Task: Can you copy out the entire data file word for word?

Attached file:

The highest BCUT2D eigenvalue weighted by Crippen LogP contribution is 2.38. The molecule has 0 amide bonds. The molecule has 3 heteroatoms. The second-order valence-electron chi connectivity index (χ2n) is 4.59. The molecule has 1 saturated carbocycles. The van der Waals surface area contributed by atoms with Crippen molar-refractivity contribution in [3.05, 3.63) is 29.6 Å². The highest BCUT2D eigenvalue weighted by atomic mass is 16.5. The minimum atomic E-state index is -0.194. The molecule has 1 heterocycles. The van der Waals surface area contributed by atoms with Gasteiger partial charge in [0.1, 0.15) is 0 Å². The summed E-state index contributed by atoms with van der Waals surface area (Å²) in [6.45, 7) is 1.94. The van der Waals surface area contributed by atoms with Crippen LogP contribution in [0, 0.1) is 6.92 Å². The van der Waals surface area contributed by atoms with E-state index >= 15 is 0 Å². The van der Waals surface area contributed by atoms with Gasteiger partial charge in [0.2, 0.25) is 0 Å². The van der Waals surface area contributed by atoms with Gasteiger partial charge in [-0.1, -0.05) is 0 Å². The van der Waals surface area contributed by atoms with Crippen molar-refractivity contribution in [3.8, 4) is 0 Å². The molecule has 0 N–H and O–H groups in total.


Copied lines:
The highest BCUT2D eigenvalue weighted by Crippen LogP contribution is 2.38. The molecule has 0 amide bonds. The molecule has 3 heteroatoms. The second-order valence-electron chi connectivity index (χ2n) is 4.59. The molecule has 1 saturated carbocycles. The van der Waals surface area contributed by atoms with Crippen molar-refractivity contribution in [3.05, 3.63) is 29.6 Å². The highest BCUT2D eigenvalue weighted by atomic mass is 16.5. The minimum atomic E-state index is -0.194. The molecule has 1 heterocycles. The van der Waals surface area contributed by atoms with Gasteiger partial charge in [0.1, 0.15) is 0 Å². The summed E-state index contributed by atoms with van der Waals surface area (Å²) in [6.45, 7) is 1.94. The van der Waals surface area contributed by atoms with Crippen LogP contribution in [0, 0.1) is 6.92 Å². The van der Waals surface area contributed by atoms with E-state index >= 15 is 0 Å². The van der Waals surface area contributed by atoms with Gasteiger partial charge in [0.2, 0.25) is 0 Å². The van der Waals surface area contributed by atoms with Gasteiger partial charge in [-0.1, -0.05) is 0 Å². The van der Waals surface area contributed by atoms with Crippen molar-refractivity contribution in [3.8, 4) is 0 Å². The molecule has 0 N–H and O–H groups in total.